I have been thinking about going from just 1 sub to 2 subs for a while. The major thing that holds me back is, doing it right! Posted Image Anyone can hook up two subs, put them at 2 different places in a room, crank it up and ignore all the details, but I can't. Even just two would be a pain in the butt. Phase between the subs, phase to the rest of the speakers in the room, and then EQ on top of that, and then changing crossovers and levels for flattest freq response too.
If it's not worth waiting until the last minute to do, then it's not worth doing.

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#11 of 15 OFFLINE   drobbins

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Posted November 10 2006 - 01:04 PM

I followed the example in the Harman study and placed one sub center front & the other center back. The front sub is a 12" front firing Sony. The back is a 10" down firing JBL. (Both were gifts and the room is too big for just one.)
To set them up, I turned off the back one & set the SPL on the front. Then turned off the front & set the SPL on the back so both were at the same level with the meter placed in the middle. Both are run through a BFD and I spent about a day getting a flat response. I have never went to each seat to check SPL levels, but I can't notice any difference between any of the 8 seats. I am currently building a new house with a new theater. I am hoping that Santa will bring a new SVS.

#12 of 15 OFFLINE   johnADA

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Posted November 11 2006 - 12:35 AM

Quote:
Originally Posted by Rory Buszka
And, of cour$e, it's a great article for those $&V advertisers who want to $ell more $ubwoofers.

DITTO!!!!

Unless you have a extremely LARGE room and I dont mean a normal sized house one, you dont need more than one, or I'll even maybe go 2.

I've tried 2 subs and unless there both in the front, or pointed in 2 totally different directions from each other, they cancel out parts of each other.

#13 of 15 OFFLINE   Chu Gai

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Posted November 11 2006 - 04:09 AM

I'm sure if you leave one of the subs next to the fireplace along with some milk and cookies with directions to where the good beer is kept, Santa will take your wish most seriously drobbins.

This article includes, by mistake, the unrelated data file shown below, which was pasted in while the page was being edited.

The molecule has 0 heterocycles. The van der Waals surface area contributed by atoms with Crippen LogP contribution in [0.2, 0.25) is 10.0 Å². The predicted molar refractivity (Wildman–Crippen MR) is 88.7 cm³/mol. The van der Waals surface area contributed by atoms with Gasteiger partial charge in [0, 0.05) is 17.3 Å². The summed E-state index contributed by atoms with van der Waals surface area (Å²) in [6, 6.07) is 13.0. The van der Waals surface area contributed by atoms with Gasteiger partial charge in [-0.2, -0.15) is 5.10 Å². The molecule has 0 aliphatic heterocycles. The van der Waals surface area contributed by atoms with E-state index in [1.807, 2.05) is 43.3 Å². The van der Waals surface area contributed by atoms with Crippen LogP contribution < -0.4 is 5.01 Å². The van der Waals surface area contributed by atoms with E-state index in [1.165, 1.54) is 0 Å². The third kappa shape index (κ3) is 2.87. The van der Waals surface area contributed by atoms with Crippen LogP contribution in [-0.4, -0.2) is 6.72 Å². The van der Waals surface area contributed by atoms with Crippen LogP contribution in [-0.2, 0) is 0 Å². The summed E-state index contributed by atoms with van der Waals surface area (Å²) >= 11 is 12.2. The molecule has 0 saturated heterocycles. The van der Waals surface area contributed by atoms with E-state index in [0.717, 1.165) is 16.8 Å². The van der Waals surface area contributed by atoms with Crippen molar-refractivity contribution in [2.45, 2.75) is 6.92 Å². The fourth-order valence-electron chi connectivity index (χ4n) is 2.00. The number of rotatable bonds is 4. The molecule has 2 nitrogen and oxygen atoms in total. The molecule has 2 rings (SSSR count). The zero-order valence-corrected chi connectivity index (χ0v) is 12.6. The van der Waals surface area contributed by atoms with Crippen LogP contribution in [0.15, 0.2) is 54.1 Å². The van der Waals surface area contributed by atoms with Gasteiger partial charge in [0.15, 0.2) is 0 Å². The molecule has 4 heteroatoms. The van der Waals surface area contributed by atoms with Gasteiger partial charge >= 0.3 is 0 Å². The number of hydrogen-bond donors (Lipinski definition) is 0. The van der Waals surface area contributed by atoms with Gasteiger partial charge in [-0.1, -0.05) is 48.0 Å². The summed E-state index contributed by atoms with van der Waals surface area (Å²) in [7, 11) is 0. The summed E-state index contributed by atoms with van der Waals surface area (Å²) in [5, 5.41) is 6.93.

#14 of 15 OFFLINE   drobbins

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Posted November 12 2006 - 01:10 AM

Quote:
Originally Posted by Chu Gai
I'm sure if you leave one of the subs next to the fireplace along with some milk and cookies with directions to where the good beer is kept, Santa will take your wish most seriously drobbins.
I have tried the milk & cookies routine with no success, I will try the beer this year. Maybe thats the ticket!

#15 of 15 OFFLINE   MaRtIn^dB

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Posted November 13 2006 - 07:13 PM

Quote:
Originally Posted by LanceJ
Posted Image

I saw this article yesterday in Sound & Vision magazine but didn't finish reading it - to me the concept just sounded like waaaaaaay overkill. Though to give them credit, in their example they were using "mini" subs.

Anybody have thoughts on this?

FYI: anyone who regularly reads my posts knows I'm kind of a take-it-or-leave it guy as far as subs are concerned, so I won't comment anymore on this - I'll just be a lurker because I'm still quite interested in the physics of this situation.

BTW: one thing I (think I) finally realized about home theaters after seeing this article & reading posts here and elsewhere for years:

* there are people who literally want a theater in their home i.e. a dedicated room & system used *only* for that purpose

* there are people who like having a home theater system in their living room so they can better experience their movies & TV shows and maybe their music too (I'm in this group).

I'm not complaining, judging etc, but am just stating what I think might affect a person's HT priorities.
...and then there are those who want all this performance in a "bedroom"...hehe...hello from Lafayette, La. btw...you should come visit and hear my .45 Qtc. 2x15" in a 1800ft3 room...before i add a third driver to the system!...you need lots of headroom for the "viscious", visceral theatrics of movies like WOTW...the 2x15 will play down to 8 Hz in-room...having reached reference level output, now it's about cleaning up distortion and cutting driver load at higher SPL...integrating 4 independent subwoofers into a cohesive presentation is something i'd prefer not to tackle...it's hard enough with just one...i would use bass trapping and hope for the best...the quad setup would only be feasible in a dedicated space, as you mentioned...to each his own though...